Today, a new look at good, evil, and the nature of
change. The University of Houston's College of
Engineering presents this series about the machines
that make our civilization run, and the people
whose ingenuity created them.
Stephen Jay Gould has become
the great teller of our biological history -- not
by writing great tomes, but by writing hundreds of
short essays. Read one of his articles on an
airplane and you're entertained. Read five during
the year and you find that his independent pieces
hang together in odd ways. Read a hundred, and a
complex philosophy takes form.
One of Gould's themes is his theory of punctuated
evolution. The fossil record shows long periods of
biological stability. It's hard to find a species
in transition. We go along unchanged for millenia.
Change, when it occurs, takes place very quickly.
Like all fine teachers, Gould uses metaphor to help
us see how that works. To make his point, he asks,
"Are we humans cruel or are we considerate?" Of
course, the record of history is written in blood
-- in wars, treachery, and competition.
But what does our experience tell us? Walk through
your day and count the transactions. What's
happened to me by noon today?
My wife had interesting things to talk about before
I left for a dental appointment. The technician and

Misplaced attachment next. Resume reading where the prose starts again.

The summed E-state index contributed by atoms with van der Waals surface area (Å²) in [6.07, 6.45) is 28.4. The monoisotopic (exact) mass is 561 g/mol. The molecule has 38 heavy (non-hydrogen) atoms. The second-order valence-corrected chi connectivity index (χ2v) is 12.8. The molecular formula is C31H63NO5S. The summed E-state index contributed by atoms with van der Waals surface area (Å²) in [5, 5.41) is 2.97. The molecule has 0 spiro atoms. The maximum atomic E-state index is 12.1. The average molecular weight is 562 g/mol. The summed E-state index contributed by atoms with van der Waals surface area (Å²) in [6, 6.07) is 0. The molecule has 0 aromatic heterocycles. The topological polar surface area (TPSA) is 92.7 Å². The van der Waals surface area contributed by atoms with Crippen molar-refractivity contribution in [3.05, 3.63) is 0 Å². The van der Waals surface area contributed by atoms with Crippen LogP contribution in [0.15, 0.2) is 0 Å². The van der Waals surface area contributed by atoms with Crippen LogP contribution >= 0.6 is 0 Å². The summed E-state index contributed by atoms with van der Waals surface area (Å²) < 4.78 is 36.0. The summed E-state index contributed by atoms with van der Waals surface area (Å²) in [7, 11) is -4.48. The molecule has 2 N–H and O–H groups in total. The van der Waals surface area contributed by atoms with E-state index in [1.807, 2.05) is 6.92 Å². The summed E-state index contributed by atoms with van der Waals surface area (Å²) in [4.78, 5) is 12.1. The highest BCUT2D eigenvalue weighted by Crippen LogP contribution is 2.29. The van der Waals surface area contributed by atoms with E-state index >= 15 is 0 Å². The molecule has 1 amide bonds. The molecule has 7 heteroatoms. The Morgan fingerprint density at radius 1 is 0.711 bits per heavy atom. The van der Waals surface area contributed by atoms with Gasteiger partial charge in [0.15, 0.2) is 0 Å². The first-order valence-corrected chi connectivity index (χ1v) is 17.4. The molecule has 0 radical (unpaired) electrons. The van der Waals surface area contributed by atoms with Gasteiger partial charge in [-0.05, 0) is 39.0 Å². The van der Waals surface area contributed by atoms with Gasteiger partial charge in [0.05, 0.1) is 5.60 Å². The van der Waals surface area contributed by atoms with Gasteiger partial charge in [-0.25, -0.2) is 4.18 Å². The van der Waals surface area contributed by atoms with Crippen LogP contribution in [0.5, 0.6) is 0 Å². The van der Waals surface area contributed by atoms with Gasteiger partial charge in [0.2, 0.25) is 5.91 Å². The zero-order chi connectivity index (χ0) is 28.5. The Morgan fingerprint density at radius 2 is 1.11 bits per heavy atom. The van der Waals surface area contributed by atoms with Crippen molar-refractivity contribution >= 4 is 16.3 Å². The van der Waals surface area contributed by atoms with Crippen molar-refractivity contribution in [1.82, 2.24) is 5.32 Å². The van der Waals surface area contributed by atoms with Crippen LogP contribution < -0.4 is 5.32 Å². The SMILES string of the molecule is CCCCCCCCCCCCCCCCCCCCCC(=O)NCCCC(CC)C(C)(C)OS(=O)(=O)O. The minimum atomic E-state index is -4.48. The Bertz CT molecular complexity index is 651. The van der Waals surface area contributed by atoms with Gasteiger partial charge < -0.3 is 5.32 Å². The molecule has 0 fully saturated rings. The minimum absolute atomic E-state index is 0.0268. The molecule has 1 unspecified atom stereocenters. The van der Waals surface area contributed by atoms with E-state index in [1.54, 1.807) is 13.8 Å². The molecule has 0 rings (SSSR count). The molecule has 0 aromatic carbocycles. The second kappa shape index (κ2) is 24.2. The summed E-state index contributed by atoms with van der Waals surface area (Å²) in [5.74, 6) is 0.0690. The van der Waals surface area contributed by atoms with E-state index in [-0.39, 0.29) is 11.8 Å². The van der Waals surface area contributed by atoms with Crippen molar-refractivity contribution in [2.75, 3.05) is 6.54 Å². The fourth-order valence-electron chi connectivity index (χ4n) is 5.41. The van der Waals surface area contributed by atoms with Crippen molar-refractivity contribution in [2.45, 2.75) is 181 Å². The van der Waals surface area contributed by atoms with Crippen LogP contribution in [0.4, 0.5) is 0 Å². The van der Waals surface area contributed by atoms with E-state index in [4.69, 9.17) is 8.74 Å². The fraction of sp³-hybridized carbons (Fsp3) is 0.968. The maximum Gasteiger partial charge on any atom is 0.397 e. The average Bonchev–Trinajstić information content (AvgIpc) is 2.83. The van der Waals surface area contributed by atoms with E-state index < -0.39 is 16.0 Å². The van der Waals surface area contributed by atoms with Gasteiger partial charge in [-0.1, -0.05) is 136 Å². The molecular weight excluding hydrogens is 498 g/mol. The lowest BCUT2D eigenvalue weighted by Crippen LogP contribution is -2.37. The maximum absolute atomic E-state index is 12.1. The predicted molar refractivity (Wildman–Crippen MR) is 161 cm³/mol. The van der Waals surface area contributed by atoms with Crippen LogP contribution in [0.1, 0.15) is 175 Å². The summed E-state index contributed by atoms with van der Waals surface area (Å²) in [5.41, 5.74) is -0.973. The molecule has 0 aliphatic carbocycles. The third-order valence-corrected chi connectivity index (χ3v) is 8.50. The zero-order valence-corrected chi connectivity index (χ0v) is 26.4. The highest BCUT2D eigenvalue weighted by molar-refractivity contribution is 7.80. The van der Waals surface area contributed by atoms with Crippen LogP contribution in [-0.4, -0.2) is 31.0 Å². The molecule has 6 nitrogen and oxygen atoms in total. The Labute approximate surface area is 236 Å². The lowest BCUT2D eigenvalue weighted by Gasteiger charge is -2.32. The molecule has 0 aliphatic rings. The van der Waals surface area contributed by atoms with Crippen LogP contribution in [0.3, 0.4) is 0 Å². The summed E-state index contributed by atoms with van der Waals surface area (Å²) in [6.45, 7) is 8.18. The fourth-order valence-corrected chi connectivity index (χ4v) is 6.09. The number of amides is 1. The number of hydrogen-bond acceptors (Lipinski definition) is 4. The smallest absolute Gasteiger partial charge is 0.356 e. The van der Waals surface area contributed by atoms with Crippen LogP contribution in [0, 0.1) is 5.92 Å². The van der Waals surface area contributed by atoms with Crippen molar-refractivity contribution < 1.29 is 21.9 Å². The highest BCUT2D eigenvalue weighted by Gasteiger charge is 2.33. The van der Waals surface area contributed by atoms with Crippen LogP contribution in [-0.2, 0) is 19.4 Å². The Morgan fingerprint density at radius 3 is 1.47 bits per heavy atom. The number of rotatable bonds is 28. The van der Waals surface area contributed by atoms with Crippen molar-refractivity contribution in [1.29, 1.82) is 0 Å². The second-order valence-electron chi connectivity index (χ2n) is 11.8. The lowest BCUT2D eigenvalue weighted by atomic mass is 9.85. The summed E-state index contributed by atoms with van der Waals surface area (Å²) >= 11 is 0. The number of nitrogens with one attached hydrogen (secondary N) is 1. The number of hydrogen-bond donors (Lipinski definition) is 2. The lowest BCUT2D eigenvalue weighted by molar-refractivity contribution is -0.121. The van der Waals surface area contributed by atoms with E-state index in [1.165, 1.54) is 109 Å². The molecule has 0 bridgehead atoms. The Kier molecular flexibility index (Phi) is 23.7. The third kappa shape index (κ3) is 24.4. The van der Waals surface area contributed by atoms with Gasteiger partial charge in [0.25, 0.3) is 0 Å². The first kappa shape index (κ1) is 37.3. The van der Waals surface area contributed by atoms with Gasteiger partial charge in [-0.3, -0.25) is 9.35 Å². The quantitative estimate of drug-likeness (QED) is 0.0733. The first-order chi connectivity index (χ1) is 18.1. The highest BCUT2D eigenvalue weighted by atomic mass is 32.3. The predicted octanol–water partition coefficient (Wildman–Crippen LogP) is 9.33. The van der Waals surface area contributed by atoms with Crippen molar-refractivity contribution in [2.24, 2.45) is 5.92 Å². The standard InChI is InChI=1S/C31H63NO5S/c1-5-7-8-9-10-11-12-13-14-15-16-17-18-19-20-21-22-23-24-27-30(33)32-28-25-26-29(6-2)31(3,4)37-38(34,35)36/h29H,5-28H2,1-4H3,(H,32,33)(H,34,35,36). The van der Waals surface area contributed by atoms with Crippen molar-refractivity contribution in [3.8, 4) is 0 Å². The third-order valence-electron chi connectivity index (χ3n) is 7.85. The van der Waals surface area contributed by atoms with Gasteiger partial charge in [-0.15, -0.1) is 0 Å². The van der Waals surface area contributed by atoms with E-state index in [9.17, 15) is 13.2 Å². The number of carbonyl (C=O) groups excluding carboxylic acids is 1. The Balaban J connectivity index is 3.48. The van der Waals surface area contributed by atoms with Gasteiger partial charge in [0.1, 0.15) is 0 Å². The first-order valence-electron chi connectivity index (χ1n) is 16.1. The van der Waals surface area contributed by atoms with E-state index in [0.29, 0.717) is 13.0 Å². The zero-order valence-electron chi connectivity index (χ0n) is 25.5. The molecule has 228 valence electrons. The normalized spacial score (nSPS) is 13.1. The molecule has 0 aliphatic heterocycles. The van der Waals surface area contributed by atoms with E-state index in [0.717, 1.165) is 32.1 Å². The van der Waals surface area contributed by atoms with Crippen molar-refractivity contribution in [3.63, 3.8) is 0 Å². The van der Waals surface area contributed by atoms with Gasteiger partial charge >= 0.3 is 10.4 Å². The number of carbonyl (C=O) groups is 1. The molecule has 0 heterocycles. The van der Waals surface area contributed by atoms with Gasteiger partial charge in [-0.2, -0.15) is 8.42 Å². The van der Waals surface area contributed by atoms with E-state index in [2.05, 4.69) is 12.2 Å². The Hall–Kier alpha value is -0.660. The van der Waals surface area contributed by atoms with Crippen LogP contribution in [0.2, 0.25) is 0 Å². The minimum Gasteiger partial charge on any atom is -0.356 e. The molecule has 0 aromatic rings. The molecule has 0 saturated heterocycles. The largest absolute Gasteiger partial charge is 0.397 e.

I compared pictures of her new baby and my new
grandson. When I entered my office building with an
armload of books, two students held doors for me.
The man at the lunch counter shared greetings with
me. Students in the overcrowded lunchroom
graciously shared a table. Back at the office, my
e-mail misbehaved, and a colleague helped me sort
it out. Once it was working, a collegue in another
state responded to my testy message with grace and
I seldom look at my days like this, but the simple
fact is, people who hardly know me have treated me
like a king. I've been met with kindness
everywhere. Yet you and I let ourselves be diverted
by those rare occasions of human meanness.
So I take Gould's point. Human courtesy and
kindness really are the norm, not the exception.
Yet human history is the history of upheaval.
History, like evolution, is the story of change
wrought by disruption. Those rare acts of brutality
make the newpapers, and they make the history books
Gould calls it a structural paradox that one
violent act so distracts us from 10,000 acts of
kindness. I'll go a step further and ask you
whether books on either history or biology would be
so focused on violent transitions if they were
History tells how we've been shaped as a people.
Wars and cabals have actually been far less
important to that shaping than persistent acts of
cooperation. It isn't terrorists and warlords who
shape history. It's those very acts that've already
touched my life so many times in the first hours of
this still new day.
I'm John Lienhard, at the University of Houston,
where we're interested in the way inventive minds